Two monumental musical works emerged just before the onset of World War I. Igor Stravinsky’s revolutionary Rite of Spring and Sergei Rachmaninoff’s Thirteen Preludes, Op. 32, for piano remain in the concert repertoire to this day. Both works demand extremes of technical agility, physical power and intellectual acumen — but up to a point. Moldovan pianist Alexander Paley, who has been making waves everywhere, brought this music to a packed audience Saturday at the Westmoreland Congregational Church in Bethesda.
For the Stravinsky, Paley paired with his wife, Peiwen Chen, in the composer’s four-hand (on one keyboard) arrangement of the orchestral score. But the two bypassed Stravinsky’s incredibly refined use of instrumental color, a main element that “tells” the folk tale underpinning of the piece. Instead, people witnessed a blitzkrieg, an endless pounding of jackhammers gone berserk on the keys. Who on Saturday would have known that Stravinsky’s score is ingeniously picturesque, with visual images highlighted by superimposed rhythms and harmonies? The pianists sped past all these opportunities to tell the story. Speed and noise also obliterated the arrival of Part 2. By the end of the Stravinsky workout, it seemed that some keys on the gigantic Bluethner grand needed retuning.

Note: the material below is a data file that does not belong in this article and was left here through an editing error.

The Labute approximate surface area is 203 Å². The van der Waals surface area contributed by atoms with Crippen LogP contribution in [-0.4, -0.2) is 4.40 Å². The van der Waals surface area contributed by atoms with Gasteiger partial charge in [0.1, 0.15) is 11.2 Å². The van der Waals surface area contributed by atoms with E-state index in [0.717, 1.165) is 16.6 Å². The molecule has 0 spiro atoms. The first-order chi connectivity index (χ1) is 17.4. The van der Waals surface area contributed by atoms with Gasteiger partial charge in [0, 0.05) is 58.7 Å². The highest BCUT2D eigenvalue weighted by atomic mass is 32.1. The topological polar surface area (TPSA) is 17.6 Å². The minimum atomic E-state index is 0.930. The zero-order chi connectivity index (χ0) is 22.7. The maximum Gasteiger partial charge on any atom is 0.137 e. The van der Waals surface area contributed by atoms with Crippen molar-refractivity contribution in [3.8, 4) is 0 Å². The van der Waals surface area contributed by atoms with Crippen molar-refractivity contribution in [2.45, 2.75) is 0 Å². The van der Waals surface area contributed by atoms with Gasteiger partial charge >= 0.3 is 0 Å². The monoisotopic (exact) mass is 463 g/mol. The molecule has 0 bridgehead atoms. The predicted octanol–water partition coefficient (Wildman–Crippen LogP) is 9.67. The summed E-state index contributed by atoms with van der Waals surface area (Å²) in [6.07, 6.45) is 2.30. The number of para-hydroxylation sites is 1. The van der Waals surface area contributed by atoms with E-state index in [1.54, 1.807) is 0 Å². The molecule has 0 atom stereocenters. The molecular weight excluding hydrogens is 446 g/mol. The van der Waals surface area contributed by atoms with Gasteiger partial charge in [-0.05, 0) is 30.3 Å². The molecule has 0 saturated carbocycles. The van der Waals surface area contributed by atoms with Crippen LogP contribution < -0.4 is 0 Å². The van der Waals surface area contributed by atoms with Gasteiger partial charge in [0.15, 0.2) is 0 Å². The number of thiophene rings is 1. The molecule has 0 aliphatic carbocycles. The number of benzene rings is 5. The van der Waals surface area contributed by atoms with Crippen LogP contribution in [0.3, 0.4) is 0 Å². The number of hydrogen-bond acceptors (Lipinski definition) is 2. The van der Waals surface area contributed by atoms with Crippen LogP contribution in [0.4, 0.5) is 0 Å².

But Paley partly redeemed himself with Rachmaninoff’s phenomenal and sometimes harrowing Thirteen Preludes, Op. 32. Although he did incline to the attack mode, Paley also offered some impassioned playing. And his overwhelming agility and lucid expressivity came through in the way he shaped phrases, stroked the keys, enunciated pungent rhythmic patterns and defined prime areas of the musical landscape. With these techniques, Paley opened up structures not obvious at first, exposing their evocative agenda — the larger introspective moods and the symphonic architecture underpinning everything. In short, Paley underlined their breadth, envisioning them as tone poems as evocative as those of Richard Strauss.
Porter is a freelance writer.